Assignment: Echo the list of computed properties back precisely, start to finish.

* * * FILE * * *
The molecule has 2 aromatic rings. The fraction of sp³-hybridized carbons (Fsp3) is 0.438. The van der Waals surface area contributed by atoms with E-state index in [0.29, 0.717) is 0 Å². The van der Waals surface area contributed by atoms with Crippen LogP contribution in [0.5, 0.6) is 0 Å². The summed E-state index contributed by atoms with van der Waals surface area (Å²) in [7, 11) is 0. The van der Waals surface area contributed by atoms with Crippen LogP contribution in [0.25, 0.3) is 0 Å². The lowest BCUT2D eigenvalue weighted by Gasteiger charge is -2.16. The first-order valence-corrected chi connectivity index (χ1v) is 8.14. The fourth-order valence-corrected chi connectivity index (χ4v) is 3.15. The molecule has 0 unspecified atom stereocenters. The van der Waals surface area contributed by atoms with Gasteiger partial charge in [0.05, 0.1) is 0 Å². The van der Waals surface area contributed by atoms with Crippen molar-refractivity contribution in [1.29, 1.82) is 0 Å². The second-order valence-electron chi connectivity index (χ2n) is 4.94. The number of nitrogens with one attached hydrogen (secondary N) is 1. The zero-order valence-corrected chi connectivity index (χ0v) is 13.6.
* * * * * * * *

The molecule has 2 aromatic rings. The fraction of sp³-hybridized carbons (Fsp3) is 0.438. The van der Waals surface area contributed by atoms with E-state index in [0.29, 0.717) is 0 Å². The van der Waals surface area contributed by atoms with Crippen LogP contribution in [0.5, 0.6) is 0 Å². The summed E-state index contributed by atoms with van der Waals surface area (Å²) in [7, 11) is 0. The van der Waals surface area contributed by atoms with Crippen LogP contribution in [0.25, 0.3) is 0 Å². The lowest BCUT2D eigenvalue weighted by Gasteiger charge is -2.16. The first-order valence-corrected chi connectivity index (χ1v) is 8.14. The fourth-order valence-corrected chi connectivity index (χ4v) is 3.15. The molecule has 0 unspecified atom stereocenters. The van der Waals surface area contributed by atoms with Gasteiger partial charge in [0.05, 0.1) is 0 Å². The van der Waals surface area contributed by atoms with Crippen molar-refractivity contribution in [1.29, 1.82) is 0 Å². The second-order valence-electron chi connectivity index (χ2n) is 4.94. The number of nitrogens with one attached hydrogen (secondary N) is 1. The zero-order valence-corrected chi connectivity index (χ0v) is 13.6.